By Caleb Milligan, Dunaway Associates Discipline Lead
Nowhere is Fort Worth’s increasing use of roundabouts for traffic control and improved safety on display more than the four new roundabouts installed as part of the the Park Vista Boulevard extension.
As Dunaway celebrates the Federal Highway Administration’s first-ever National Roundabout Week, we take a closer look at the Park Vista roundabout project, which won the 2018 American Public Works Association Texas Chapter “Best Transportation Projects, $5 million to $25 million” award.
The Park Vista project began about six years ago as a public-private partnership between the City of Fort Worth and a real estate developer interested in building new commercial property adjacent to Park Vista Boulevard between Ray White Boulevard and Keller Hicks Road.
Dunaway was brought in as an engineering consultant and to help get the project moving. Our first task was to perform an extensive traffic impact analysis of the region to determine how the new commercial development would impact the area, as well as how traffic would be re-routed and distributed once Park Vista Boulevard was constructed.
When we looked at each intersection, with the amount of traffic once the development was complete, our analysis indicated that something needed to be done at each intersection to accommodate the traffic volumes. Although traffic signals along Golden Triangle would have met the minimum City standards, additional traffic lanes would be necessary to facilitate more development in the area.
Roundabouts proved to be the most feasible and viable solution to serve the area’s needs for each key intersection.
The Park Vista roundabout project added four roundabouts on a roughly one-mile extension of Park Vista Boulevard, including a crucial multi-lane roundabout at the intersection of Park Vista and Golden Triangle Boulevard. The project includes a single-lane roundabout at the intersection of Ray White Road that eventually will be replaced with a multi-lane configuration when the southern end of Park Vista Boulevard eventually is upgraded to a divided arterial roadway.
Dunaway also engineered a 200-foot bridge crossing Big Bear Creek, as well as seven 10-foot by 5-foot culverts over a tributary that feeds Big Bear Creek. Lastly, Dunaway had to relocate three major water lines, (36-inch, 20-inch and 16-inch), and install a large underground storm drainage system.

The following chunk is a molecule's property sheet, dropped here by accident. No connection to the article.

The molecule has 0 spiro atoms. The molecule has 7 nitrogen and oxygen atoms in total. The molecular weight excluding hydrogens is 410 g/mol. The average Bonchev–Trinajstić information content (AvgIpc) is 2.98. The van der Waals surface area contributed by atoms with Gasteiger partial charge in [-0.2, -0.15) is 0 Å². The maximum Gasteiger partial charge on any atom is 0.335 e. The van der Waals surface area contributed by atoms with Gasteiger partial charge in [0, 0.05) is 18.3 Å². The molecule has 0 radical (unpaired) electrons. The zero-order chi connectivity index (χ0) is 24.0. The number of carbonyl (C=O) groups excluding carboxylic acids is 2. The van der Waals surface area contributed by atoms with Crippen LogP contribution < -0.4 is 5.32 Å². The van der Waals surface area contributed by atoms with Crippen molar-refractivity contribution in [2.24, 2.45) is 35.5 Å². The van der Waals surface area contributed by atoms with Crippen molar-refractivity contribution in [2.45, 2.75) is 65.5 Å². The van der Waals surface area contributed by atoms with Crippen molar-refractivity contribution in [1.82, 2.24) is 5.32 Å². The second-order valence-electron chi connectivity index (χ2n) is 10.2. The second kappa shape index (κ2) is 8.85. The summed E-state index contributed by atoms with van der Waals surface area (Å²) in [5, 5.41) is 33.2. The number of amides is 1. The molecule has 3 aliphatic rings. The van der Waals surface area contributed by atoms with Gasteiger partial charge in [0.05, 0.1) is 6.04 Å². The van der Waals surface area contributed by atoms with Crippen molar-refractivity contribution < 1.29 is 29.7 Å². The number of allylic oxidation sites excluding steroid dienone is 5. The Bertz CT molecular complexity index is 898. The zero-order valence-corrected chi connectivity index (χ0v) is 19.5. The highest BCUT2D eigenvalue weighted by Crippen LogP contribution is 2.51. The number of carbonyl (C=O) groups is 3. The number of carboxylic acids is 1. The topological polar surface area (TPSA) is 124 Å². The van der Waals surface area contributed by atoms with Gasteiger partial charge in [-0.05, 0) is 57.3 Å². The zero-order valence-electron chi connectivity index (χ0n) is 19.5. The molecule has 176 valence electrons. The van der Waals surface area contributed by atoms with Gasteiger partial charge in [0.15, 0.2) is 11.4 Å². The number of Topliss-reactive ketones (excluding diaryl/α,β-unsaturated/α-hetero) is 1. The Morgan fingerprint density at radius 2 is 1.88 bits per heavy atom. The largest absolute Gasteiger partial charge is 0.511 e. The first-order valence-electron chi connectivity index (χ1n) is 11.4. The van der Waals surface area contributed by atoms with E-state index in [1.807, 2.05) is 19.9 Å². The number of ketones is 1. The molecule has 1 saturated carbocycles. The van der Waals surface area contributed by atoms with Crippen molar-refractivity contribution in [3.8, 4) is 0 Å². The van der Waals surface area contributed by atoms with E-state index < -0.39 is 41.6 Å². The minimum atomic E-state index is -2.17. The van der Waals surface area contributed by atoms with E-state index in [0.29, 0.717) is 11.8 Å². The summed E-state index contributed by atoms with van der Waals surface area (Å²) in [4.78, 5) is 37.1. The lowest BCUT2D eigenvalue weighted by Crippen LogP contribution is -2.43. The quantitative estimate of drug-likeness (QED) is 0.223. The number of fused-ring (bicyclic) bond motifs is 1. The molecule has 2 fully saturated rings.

Why Roundabouts? Safety, Savings, and Better Traffic Flows
Over the last few decades, roundabouts have become more common throughout many parts of the U.S. They have routinely been implemented in a variety of states and regions, including Oregon, Washington, Minnesota, Wisconsin, Kansas and the Dakotas.
Over the past five years or so, the State of Texas also has embraced roundabouts as a superior at-grade solution as opposed to signaled and stop-controlled intersections. Put simply, roundabouts are a better use of space and time. They significantly reduce incidences of high-impact traffic collisions, and they also handle higher volumes of traffic more efficiently than stop-controlled or signalized intersections.
The many safety and traffic benefits of roundabouts include:
- 82 percent reduction in severe crashes versus two-way stops
- 78 percent reduction in severe crashes versus signalized intersections
- 35 percent reduction in all types of crashes
- Slower speeds, making them much safer for pedestrians
- Reduced congestion and increased traffic efficiency
Source: Highway Safety Manual
In Fort Worth, roundabouts have been widely recognized as a viable solution for new intersections. The city will continue moving toward increased implementation of roundabouts as it grows because roundabouts are much more cost-effective than signalized intersections. The City of Fort Worth maintains thousands of signalized intersections, and those traffic lights include a significant annual maintenance expense. As the city looks at ways to lower its maintenance and operations costs for traffic management, roundabouts provide the perfect solution – they have much lower maintenance costs, and there aren’t any additional equipment or signal timing expenses.
This was a great way a private entity could come in and work with the City of Fort Worth to help build a missing link on their master thoroughfare plan. It was a positive outcome for both parties. This project was a great opportunity to showcase the many positive benefits of traffic roundabouts versus other means of traffic control.
To learn more, watch our video on the Park Vista project here.